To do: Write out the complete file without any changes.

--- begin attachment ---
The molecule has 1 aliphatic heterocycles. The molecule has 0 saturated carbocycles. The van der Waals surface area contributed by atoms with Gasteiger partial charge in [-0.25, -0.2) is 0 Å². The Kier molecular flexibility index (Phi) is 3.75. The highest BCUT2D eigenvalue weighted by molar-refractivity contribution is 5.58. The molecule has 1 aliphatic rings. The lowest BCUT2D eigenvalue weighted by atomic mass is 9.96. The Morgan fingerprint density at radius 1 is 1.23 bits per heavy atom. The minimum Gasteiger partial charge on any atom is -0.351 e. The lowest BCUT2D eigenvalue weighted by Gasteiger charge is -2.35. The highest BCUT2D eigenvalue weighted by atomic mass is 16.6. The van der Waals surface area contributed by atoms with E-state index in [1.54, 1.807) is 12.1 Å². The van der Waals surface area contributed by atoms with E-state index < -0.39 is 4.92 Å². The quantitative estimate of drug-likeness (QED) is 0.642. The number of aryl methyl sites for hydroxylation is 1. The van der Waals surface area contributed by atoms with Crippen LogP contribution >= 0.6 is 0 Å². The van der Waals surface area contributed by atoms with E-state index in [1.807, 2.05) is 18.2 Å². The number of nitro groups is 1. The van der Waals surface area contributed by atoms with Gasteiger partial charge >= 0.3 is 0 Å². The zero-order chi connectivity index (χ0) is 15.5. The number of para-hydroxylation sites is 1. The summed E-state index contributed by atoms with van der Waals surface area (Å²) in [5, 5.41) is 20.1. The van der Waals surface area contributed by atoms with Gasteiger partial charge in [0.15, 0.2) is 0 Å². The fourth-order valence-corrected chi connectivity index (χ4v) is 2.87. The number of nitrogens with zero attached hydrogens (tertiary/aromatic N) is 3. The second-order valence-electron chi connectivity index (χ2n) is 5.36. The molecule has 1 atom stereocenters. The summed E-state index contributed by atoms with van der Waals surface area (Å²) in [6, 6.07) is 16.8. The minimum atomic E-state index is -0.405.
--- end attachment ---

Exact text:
The molecule has 1 aliphatic heterocycles. The molecule has 0 saturated carbocycles. The van der Waals surface area contributed by atoms with Gasteiger partial charge in [-0.25, -0.2) is 0 Å². The Kier molecular flexibility index (Phi) is 3.75. The highest BCUT2D eigenvalue weighted by molar-refractivity contribution is 5.58. The molecule has 1 aliphatic rings. The lowest BCUT2D eigenvalue weighted by atomic mass is 9.96. The Morgan fingerprint density at radius 1 is 1.23 bits per heavy atom. The minimum Gasteiger partial charge on any atom is -0.351 e. The lowest BCUT2D eigenvalue weighted by Gasteiger charge is -2.35. The highest BCUT2D eigenvalue weighted by atomic mass is 16.6. The van der Waals surface area contributed by atoms with E-state index in [1.54, 1.807) is 12.1 Å². The van der Waals surface area contributed by atoms with E-state index < -0.39 is 4.92 Å². The quantitative estimate of drug-likeness (QED) is 0.642. The number of aryl methyl sites for hydroxylation is 1. The van der Waals surface area contributed by atoms with Crippen LogP contribution >= 0.6 is 0 Å². The van der Waals surface area contributed by atoms with E-state index in [1.807, 2.05) is 18.2 Å². The number of nitro groups is 1. The van der Waals surface area contributed by atoms with Gasteiger partial charge >= 0.3 is 0 Å². The zero-order chi connectivity index (χ0) is 15.5. The number of para-hydroxylation sites is 1. The summed E-state index contributed by atoms with van der Waals surface area (Å²) in [5, 5.41) is 20.1. The van der Waals surface area contributed by atoms with Gasteiger partial charge in [0.15, 0.2) is 0 Å². The fourth-order valence-corrected chi connectivity index (χ4v) is 2.87. The number of nitrogens with zero attached hydrogens (tertiary/aromatic N) is 3. The second-order valence-electron chi connectivity index (χ2n) is 5.36. The molecule has 1 atom stereocenters. The summed E-state index contributed by atoms with van der Waals surface area (Å²) in [6, 6.07) is 16.8. The minimum atomic E-state index is -0.405.